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The Chinese Auto Industry

I won't comment on this much, because I'm not an expert on the Chinese auto industry (I still buy U.S.-built cars). But The Great Race: China offers big challenges but huge opportunities offers a primer on the ins and outs of cars and trucks in China. It's written by my good friend Austin Weber, Senior Editor at Assembly Magazine, for which I write the Leading Lean column. If you're looking for a quick study on what's going on in this booming place, this is probably the article you should read.

I'd add a quick story: many years ago at Chrysler, before the “merger of equals” with Daimler, Chrysler was working with the Chinese government on building minivans in China. Everything was set and the big dogs headed over for the signing ceremony. At the last minute, the dumb-like-a-fox Chinese threw in another condition – worldwide distribution rights for the minivan, which meant Chrysler would be going head-to-head. The deal was almost so far along, it was hard to pull out, but there was really no choice. You can't give away all of your designs and rights just to participate in a small market.

Now, many years later, the Chinese market is no longer small, although only after years of promises of imminent explosion. A couple things strike me about the current situation.

1. The market is still dominated by imported designs – VWs and Buicks. But, each of the major Chinese players are in the heart of product development of their own products. Clearly, this must first gain traction inside the Chinese market. But, just as the South Koreans gained ground in North America faster than Japan did, China is likely to shorten that indoctrination time as well.

2. Imports are facing more and more daunting challenges, starting with a 25% tariff. GM has decided to stop building Cadillacs, despite China's growing wealthy class. Furthermore, due to new government rules designed to restrain a potential capacity glut, some auto makers may end up turning over their tools and designs. The risks for control are still very severe.

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3. Perhaps the biggest winners are not OEMs but Tier 1 and 2 suppliers. The Chinese still need technology, particularly if they ever want to sell to the U.S. they will need things like emissions and safety technology that they are not likely to develop themselves. In the past few months, BorgWarner, Key Safety Systems, Trico Products and Visteon (all Michigan-based companies) opened plants there. And ABB moved the HQ of its robotics division from Detroit to Shanghai, a huge signal in the shifting of the center of gravity.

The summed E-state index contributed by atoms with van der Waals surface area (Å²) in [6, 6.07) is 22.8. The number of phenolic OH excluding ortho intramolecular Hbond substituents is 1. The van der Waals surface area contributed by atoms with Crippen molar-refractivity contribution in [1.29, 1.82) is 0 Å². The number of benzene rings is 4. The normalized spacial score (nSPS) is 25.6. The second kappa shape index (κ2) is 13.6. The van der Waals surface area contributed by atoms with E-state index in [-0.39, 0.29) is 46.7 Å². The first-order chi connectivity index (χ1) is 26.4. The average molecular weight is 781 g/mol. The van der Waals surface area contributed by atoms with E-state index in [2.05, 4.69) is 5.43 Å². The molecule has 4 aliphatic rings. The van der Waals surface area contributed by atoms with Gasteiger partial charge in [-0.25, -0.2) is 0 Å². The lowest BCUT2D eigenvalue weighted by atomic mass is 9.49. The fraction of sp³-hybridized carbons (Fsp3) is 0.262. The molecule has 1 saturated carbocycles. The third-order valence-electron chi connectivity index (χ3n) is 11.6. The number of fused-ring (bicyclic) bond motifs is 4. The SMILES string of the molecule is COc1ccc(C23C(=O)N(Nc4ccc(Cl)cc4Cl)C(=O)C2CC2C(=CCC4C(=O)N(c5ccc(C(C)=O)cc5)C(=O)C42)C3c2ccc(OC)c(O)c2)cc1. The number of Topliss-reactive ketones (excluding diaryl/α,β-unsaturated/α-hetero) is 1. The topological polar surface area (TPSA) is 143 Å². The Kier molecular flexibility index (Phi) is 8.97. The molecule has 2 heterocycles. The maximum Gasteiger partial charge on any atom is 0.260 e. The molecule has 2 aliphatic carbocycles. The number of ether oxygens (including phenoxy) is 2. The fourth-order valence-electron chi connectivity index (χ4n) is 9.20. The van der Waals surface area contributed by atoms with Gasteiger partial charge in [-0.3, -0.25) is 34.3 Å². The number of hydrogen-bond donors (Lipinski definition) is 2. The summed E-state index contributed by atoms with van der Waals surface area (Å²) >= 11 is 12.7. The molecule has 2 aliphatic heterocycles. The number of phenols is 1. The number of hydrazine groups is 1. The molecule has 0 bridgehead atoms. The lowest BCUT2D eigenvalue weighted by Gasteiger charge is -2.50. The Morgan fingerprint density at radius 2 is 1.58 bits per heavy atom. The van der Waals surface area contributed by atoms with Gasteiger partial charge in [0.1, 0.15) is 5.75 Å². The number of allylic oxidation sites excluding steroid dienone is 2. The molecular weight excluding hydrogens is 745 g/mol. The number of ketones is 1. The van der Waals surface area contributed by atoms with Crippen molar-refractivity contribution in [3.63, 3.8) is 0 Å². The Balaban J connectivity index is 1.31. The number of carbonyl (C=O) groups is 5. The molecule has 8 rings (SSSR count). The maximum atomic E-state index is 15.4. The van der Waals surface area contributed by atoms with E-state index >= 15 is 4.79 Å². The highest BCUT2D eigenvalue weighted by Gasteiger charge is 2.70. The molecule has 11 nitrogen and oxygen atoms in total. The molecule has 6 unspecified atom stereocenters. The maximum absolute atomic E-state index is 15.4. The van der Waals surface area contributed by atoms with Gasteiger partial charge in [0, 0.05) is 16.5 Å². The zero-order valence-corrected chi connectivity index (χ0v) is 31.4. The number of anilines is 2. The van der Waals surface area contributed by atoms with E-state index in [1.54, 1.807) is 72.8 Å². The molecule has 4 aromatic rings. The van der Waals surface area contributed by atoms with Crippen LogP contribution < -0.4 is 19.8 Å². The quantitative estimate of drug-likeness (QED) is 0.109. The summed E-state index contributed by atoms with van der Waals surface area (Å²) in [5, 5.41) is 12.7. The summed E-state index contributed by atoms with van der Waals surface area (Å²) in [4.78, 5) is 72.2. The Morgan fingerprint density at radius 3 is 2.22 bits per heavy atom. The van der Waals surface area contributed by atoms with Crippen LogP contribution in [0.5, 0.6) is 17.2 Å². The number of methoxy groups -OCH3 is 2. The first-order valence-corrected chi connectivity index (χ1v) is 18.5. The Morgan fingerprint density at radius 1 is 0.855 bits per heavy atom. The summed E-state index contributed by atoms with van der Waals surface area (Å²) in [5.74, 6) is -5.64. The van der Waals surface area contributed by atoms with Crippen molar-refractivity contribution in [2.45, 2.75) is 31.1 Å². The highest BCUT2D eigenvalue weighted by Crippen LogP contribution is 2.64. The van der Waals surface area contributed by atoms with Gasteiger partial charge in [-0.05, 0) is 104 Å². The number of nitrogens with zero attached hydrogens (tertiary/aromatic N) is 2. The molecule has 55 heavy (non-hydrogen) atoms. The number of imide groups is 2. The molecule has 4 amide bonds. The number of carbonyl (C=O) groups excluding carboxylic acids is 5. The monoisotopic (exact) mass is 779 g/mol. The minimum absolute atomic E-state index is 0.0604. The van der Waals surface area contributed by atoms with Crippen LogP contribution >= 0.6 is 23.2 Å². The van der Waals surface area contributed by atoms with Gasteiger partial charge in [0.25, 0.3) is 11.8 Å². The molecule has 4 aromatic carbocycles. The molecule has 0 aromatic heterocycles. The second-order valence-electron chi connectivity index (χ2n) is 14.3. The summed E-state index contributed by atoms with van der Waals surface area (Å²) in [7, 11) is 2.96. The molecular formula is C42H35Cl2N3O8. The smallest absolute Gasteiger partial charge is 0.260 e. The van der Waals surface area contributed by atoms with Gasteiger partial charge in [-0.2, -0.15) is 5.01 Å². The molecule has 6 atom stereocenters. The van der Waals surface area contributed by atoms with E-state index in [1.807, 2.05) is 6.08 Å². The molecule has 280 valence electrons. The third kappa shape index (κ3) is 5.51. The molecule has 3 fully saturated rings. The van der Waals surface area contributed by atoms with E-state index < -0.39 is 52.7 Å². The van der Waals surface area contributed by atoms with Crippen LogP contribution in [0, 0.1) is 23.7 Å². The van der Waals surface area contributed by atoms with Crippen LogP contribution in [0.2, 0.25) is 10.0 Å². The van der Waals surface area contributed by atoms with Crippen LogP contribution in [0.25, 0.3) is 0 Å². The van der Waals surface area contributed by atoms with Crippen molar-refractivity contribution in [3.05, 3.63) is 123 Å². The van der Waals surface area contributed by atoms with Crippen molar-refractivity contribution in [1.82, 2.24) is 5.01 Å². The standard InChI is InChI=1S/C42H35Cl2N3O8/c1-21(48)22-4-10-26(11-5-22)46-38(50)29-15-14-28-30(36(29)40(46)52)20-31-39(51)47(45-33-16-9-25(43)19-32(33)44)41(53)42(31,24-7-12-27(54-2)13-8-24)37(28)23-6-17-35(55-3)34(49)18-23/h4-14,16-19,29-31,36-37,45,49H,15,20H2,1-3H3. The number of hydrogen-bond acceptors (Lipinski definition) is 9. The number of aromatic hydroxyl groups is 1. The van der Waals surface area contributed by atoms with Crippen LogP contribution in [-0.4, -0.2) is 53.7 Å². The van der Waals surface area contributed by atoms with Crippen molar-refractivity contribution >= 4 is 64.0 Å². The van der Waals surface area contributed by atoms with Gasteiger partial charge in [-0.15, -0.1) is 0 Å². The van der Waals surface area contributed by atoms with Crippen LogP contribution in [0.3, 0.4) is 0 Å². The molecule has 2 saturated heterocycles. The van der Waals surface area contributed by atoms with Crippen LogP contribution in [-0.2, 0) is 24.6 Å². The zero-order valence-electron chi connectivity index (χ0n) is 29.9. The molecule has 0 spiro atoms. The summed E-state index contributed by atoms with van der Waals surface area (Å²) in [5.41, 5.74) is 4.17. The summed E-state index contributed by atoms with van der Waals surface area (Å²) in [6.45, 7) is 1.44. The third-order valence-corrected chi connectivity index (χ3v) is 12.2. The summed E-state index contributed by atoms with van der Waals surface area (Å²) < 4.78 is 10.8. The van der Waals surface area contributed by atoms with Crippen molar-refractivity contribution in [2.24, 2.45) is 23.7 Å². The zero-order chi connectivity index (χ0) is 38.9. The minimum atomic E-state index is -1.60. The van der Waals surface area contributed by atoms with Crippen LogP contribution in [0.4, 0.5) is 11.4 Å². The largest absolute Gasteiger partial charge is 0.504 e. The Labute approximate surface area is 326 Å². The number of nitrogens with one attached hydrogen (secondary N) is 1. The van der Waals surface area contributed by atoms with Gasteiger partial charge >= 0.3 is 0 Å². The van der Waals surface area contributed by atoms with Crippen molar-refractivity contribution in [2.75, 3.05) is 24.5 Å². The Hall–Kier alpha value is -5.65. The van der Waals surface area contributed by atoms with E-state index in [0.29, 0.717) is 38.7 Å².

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Jamie Flinchbaugh is a lean advisor, speaker, and author. In addition to co-founding the Lean Learning Center, he has helped build nearly 20 companies as either a co-founder, board member, advisor, or angel investor. These companies range from high-performance motorcycles to SaaS tools for continuous improvement. He has advised over 300 companies around the world in lean transformation, including Intel, Harley-Davidson, Crayola, BMW, and Amazon. Jamie co-authored the popular book The Hitchhiker’s Guide to Lean, and continues to share his experiences as a Contributing Editor forIndustryWeek and as a blogger at JamieFlinchbaugh.com. He holds degrees from Lehigh University, University of Michigan, and MIT, and continues to teach and mentor on campus. Jamie is best known for helping to transform how we think about lean from a tools-centric model to one based on principles and behaviors. His passion for lean transformation comes from seeking to unlock the great potential that people possess to build inspiring organizations.

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